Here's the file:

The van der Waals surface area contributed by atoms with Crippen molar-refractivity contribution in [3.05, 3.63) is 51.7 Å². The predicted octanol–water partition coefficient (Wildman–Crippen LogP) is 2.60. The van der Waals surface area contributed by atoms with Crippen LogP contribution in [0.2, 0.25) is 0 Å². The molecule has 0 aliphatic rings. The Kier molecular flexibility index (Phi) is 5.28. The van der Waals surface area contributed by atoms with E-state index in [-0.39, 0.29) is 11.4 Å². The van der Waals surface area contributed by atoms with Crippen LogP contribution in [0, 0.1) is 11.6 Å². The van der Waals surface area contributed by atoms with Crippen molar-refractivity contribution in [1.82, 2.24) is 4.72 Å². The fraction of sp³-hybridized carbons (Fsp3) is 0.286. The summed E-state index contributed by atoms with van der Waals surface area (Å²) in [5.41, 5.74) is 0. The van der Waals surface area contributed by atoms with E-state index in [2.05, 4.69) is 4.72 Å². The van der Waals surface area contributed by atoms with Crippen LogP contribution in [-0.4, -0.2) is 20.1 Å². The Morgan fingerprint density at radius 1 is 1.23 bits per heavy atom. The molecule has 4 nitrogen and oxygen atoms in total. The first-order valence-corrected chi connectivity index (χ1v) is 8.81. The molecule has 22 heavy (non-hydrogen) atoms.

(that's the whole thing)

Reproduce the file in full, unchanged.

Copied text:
The van der Waals surface area contributed by atoms with Crippen molar-refractivity contribution in [3.05, 3.63) is 51.7 Å². The predicted octanol–water partition coefficient (Wildman–Crippen LogP) is 2.60. The van der Waals surface area contributed by atoms with Crippen LogP contribution in [0.2, 0.25) is 0 Å². The molecule has 0 aliphatic rings. The Kier molecular flexibility index (Phi) is 5.28. The van der Waals surface area contributed by atoms with E-state index in [-0.39, 0.29) is 11.4 Å². The van der Waals surface area contributed by atoms with Crippen LogP contribution in [0, 0.1) is 11.6 Å². The van der Waals surface area contributed by atoms with Crippen molar-refractivity contribution in [1.82, 2.24) is 4.72 Å². The fraction of sp³-hybridized carbons (Fsp3) is 0.286. The summed E-state index contributed by atoms with van der Waals surface area (Å²) in [5.41, 5.74) is 0. The van der Waals surface area contributed by atoms with E-state index in [2.05, 4.69) is 4.72 Å². The van der Waals surface area contributed by atoms with Crippen LogP contribution in [-0.4, -0.2) is 20.1 Å². The Morgan fingerprint density at radius 1 is 1.23 bits per heavy atom. The molecule has 4 nitrogen and oxygen atoms in total. The first-order valence-corrected chi connectivity index (χ1v) is 8.81. The molecule has 22 heavy (non-hydrogen) atoms.